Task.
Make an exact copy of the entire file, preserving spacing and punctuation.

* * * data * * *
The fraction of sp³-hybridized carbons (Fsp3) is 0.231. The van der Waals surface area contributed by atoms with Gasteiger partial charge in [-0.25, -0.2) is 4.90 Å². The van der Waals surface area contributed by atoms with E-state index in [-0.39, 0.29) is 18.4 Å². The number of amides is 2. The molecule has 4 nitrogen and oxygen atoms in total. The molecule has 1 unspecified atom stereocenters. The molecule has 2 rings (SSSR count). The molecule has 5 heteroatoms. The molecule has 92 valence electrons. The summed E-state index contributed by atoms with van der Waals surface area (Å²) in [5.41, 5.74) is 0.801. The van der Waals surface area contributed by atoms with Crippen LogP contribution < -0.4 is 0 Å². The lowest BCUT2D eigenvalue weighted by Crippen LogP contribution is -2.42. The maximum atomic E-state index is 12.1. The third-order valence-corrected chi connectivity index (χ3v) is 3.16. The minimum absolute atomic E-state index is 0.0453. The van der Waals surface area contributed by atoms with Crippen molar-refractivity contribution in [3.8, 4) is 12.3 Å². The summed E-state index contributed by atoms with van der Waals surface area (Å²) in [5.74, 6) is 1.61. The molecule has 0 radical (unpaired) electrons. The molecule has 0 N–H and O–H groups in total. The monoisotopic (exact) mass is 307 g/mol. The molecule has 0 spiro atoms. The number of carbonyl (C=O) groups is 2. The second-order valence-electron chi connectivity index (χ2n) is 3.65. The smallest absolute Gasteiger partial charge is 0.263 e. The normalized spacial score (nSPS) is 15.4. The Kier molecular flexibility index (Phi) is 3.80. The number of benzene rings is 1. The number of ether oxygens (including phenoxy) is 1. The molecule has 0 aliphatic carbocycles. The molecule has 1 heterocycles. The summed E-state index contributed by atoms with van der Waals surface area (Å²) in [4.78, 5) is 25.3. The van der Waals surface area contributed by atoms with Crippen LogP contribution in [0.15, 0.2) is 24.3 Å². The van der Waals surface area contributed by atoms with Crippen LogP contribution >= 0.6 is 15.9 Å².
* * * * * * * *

The fraction of sp³-hybridized carbons (Fsp3) is 0.231. The van der Waals surface area contributed by atoms with Gasteiger partial charge in [-0.25, -0.2) is 4.90 Å². The van der Waals surface area contributed by atoms with E-state index in [-0.39, 0.29) is 18.4 Å². The number of amides is 2. The molecule has 4 nitrogen and oxygen atoms in total. The molecule has 1 unspecified atom stereocenters. The molecule has 2 rings (SSSR count). The molecule has 5 heteroatoms. The molecule has 92 valence electrons. The summed E-state index contributed by atoms with van der Waals surface area (Å²) in [5.41, 5.74) is 0.801. The van der Waals surface area contributed by atoms with Crippen LogP contribution < -0.4 is 0 Å². The lowest BCUT2D eigenvalue weighted by Crippen LogP contribution is -2.42. The maximum atomic E-state index is 12.1. The third-order valence-corrected chi connectivity index (χ3v) is 3.16. The minimum absolute atomic E-state index is 0.0453. The van der Waals surface area contributed by atoms with Crippen molar-refractivity contribution in [3.8, 4) is 12.3 Å². The summed E-state index contributed by atoms with van der Waals surface area (Å²) in [5.74, 6) is 1.61. The molecule has 0 radical (unpaired) electrons. The molecule has 0 N–H and O–H groups in total. The monoisotopic (exact) mass is 307 g/mol. The molecule has 0 spiro atoms. The number of carbonyl (C=O) groups is 2. The second-order valence-electron chi connectivity index (χ2n) is 3.65. The smallest absolute Gasteiger partial charge is 0.263 e. The normalized spacial score (nSPS) is 15.4. The Kier molecular flexibility index (Phi) is 3.80. The number of benzene rings is 1. The number of ether oxygens (including phenoxy) is 1. The molecule has 0 aliphatic carbocycles. The molecule has 1 heterocycles. The summed E-state index contributed by atoms with van der Waals surface area (Å²) in [4.78, 5) is 25.3. The van der Waals surface area contributed by atoms with Crippen LogP contribution in [0.15, 0.2) is 24.3 Å². The van der Waals surface area contributed by atoms with Crippen LogP contribution >= 0.6 is 15.9 Å².